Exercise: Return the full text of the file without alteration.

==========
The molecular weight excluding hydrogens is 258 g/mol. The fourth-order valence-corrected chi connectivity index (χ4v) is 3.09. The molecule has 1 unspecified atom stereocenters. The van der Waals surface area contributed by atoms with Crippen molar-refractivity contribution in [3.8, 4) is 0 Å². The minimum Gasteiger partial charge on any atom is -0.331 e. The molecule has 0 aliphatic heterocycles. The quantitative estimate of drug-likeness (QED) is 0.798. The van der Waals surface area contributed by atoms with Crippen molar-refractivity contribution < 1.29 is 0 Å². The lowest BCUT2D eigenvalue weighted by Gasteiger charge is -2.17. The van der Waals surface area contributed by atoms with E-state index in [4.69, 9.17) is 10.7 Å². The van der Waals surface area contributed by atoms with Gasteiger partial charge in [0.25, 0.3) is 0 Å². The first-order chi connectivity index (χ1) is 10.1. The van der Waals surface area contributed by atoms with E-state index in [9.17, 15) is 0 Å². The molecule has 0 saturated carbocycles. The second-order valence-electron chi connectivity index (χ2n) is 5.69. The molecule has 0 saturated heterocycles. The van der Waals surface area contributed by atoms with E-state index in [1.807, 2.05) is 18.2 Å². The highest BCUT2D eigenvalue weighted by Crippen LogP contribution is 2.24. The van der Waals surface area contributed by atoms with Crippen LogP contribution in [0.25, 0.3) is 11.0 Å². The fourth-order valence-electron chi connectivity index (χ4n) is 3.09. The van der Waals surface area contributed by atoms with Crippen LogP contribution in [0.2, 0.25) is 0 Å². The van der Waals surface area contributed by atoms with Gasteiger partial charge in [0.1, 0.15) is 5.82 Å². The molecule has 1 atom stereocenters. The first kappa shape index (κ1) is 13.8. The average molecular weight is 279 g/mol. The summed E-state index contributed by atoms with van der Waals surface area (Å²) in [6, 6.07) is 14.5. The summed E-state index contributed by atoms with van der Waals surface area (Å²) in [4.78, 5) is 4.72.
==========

The molecular weight excluding hydrogens is 258 g/mol. The fourth-order valence-corrected chi connectivity index (χ4v) is 3.09. The molecule has 1 unspecified atom stereocenters. The van der Waals surface area contributed by atoms with Crippen molar-refractivity contribution in [3.8, 4) is 0 Å². The minimum Gasteiger partial charge on any atom is -0.331 e. The molecule has 0 aliphatic heterocycles. The quantitative estimate of drug-likeness (QED) is 0.798. The van der Waals surface area contributed by atoms with Crippen molar-refractivity contribution < 1.29 is 0 Å². The lowest BCUT2D eigenvalue weighted by Gasteiger charge is -2.17. The van der Waals surface area contributed by atoms with E-state index in [4.69, 9.17) is 10.7 Å². The van der Waals surface area contributed by atoms with Gasteiger partial charge in [0.25, 0.3) is 0 Å². The first-order chi connectivity index (χ1) is 10.1. The van der Waals surface area contributed by atoms with E-state index in [9.17, 15) is 0 Å². The molecule has 0 saturated carbocycles. The second-order valence-electron chi connectivity index (χ2n) is 5.69. The molecule has 0 saturated heterocycles. The van der Waals surface area contributed by atoms with E-state index in [1.807, 2.05) is 18.2 Å². The highest BCUT2D eigenvalue weighted by Crippen LogP contribution is 2.24. The van der Waals surface area contributed by atoms with Crippen LogP contribution in [0.25, 0.3) is 11.0 Å². The fourth-order valence-electron chi connectivity index (χ4n) is 3.09. The van der Waals surface area contributed by atoms with Crippen LogP contribution in [0.2, 0.25) is 0 Å². The van der Waals surface area contributed by atoms with Gasteiger partial charge in [0.1, 0.15) is 5.82 Å². The molecule has 1 atom stereocenters. The first kappa shape index (κ1) is 13.8. The average molecular weight is 279 g/mol. The summed E-state index contributed by atoms with van der Waals surface area (Å²) in [6, 6.07) is 14.5. The summed E-state index contributed by atoms with van der Waals surface area (Å²) in [4.78, 5) is 4.72.